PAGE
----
10 Ways to Open the Door to New Deaf Employees

By Christina Goebel

Whether deaf employees choose sign, voice, or a combination of both to communicate, unless they they are deaf-blind, deaf employees hear with  their eyes. Some employees who are deaf-blind will also use the following techniques if they inform you that they use large print.

Red door on building

Here are 10 ways to open the door to enhanced communication with deaf and deafblind employees.

  1. According to the National Technical Institute for the Deaf website, employers should “ensure upper-level management support.” If employees will need sign language interpreters, captioning or other supports, managers approving these costs need to know.
  2. Providing written information, such as: organizational literature including flowcharts and training manuals, written itineraries, name tags with job titles for staff, links to the company website information, and outlines for training sessions will prepare employees with deafness or hearing loss for communication, according to the National Technical Institute for the Deaf website. Anything in writing helps deaf and partially deaf employees see communication. If employees also have vision loss with deafness, large print materials may be needed, or a manual interpreter if they don’t have enough residual vision.
  3. According to the Employer Assistance and Resource Network website, “When using an interpreter, speak directly to the person and not to the interpreter.” Whether the employee uses a sign language interpreter, a manual interpreter (if they are deafblind), or a live captioner (if they have hearing loss but don’t know sign language well) to assist with communication, it is still the employee you hired and they are the one doing the thinking.
  4. According to Modern Disability blog, employers should “choose well lit, quiet settings and keep your mouth visible” when communicating with individuals who are deaf or partially deaf. Many individuals with hearing loss or deafness read lips and facial and body expressions to help them gain meaning. Having better light enables them to do so efficiently. If they also have partial vision loss, good lighting becomes more essential.
  5. “Gain the person’s attention before starting a conversation (i.e., tap the person gently on the shoulder or arm).” According to the Employer Assistance and Resource Network website, this is another strategy to provide accessible communication with employees. If you imagine that you needed to gain all employees’ attention, the room was loud with chatter and no one could hear you, then you might wave your hands as a visual signal, flicker the lights, or tap someone on the shoulder to help you gain attention. These strategies also work with people who aren’t receiving auditory stimuli like other staff members. Ask your employee about the best method for getting his or her attention.

    Conference room with computers
    It’s not always easy to see or hear across a conference or meeting room.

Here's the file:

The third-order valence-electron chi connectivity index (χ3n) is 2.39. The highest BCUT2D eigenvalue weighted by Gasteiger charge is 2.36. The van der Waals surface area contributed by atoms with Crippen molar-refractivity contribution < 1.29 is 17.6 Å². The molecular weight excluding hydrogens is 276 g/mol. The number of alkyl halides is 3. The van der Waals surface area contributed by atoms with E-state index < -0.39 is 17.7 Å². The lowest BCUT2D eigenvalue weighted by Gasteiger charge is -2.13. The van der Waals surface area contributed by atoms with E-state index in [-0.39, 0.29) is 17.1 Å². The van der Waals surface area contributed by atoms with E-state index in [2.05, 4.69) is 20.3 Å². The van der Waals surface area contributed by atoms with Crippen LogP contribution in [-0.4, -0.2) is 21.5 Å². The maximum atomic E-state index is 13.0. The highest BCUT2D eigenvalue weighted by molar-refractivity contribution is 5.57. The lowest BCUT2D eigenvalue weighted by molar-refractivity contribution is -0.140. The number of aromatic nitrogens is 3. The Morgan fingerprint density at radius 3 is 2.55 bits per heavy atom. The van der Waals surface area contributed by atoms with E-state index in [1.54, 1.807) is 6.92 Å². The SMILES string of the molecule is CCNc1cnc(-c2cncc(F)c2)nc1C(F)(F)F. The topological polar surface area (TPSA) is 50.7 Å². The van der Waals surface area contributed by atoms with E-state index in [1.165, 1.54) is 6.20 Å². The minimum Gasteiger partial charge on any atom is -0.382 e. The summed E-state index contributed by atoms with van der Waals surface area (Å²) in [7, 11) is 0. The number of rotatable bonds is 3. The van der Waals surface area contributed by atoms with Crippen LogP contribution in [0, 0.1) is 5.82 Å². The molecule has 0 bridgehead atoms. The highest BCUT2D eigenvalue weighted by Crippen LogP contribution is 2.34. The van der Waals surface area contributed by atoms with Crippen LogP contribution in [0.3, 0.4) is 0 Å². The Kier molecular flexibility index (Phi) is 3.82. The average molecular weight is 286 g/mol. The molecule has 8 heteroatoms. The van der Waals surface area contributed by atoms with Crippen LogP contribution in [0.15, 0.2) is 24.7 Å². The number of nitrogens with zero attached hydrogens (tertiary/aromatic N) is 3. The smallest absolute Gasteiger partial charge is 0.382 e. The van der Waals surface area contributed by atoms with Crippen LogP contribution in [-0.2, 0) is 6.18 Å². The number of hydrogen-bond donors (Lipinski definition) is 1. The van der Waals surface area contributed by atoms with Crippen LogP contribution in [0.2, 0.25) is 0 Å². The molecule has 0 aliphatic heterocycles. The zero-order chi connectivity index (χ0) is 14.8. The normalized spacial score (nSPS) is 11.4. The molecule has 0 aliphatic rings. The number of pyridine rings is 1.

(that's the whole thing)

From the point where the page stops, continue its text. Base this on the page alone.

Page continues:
6. The Employer Assistance and Resource Network website recommends to “look directly at the person when speaking.” Plan ahead how employees with deafness or partial deafness will participate in the communication when you turn your back to write on a board or walk around the room and they can’t read your lips, facial expressions, or body language. If you plan a meeting with necessary movement, consider using an interpreter or captioner to assist your employee during this process.
  7. According to the National Technical Institute for the Deaf website, if sharing videos, provide videos with captioning, or ensure that the television used has captions activated. Ensure that captions are large enough to be seen from the distance where staff will be seated. Providing seating near the front of the room assists with picking up sound, and reading lips and captions.
  8. According to the Employer Assistance and Resource Network website, “Speak in a normal tone.” While it seems illogical to speak in a normal tone to someone with hearing loss or deafness, hearing loss affects people differently. Some people with hearing loss are sensitive to sound and loud noises may in fact hurt them to hear. Hearing your voice is part of their communication experience. Reading your lips, facial expressions, and body language helps them to gather meaning. In some cases, all of those cues together may not be enough, and an interpreter or captioner may be necessary during extended communications.
  9. According to the Employer Assistance and Resource Network website, “Never touch or distract a service dog without first asking the owner.” Service dogs are working animals and getting them in the habit of being distracted could mean life or death for their owner, who needs the animal at attention for their safety.
  10. Ask your employee which telecommunications method they use, which might be a captioned telephone, videophone, TTY, or mobile phone with text. Then ask which numbers to use. If your employee hasn’t discovered a telecommunications method yet, you can offer them this resource from North Carolina Health and Human Services that discusses telecommunication devices and provides links to learn more. Some telecommunications devices are provided at no charge to the individual.

Hopefully, this list of ways to integrate your new employees with hearing loss or deafness has expanded your communications knowledge and given you new ideas for communicating with all staff.

Woman in business suit listening
1 out of every 8 employees probably needs hearing support.

Don’t forget, according to the National Institute on Deafness and Other Communication Disorders, one in eight Americans has hearing loss in both ears, meaning that for every eight employees you have in a meeting, at least one may need communication supports to fully participate in meetings and training sessions.

 

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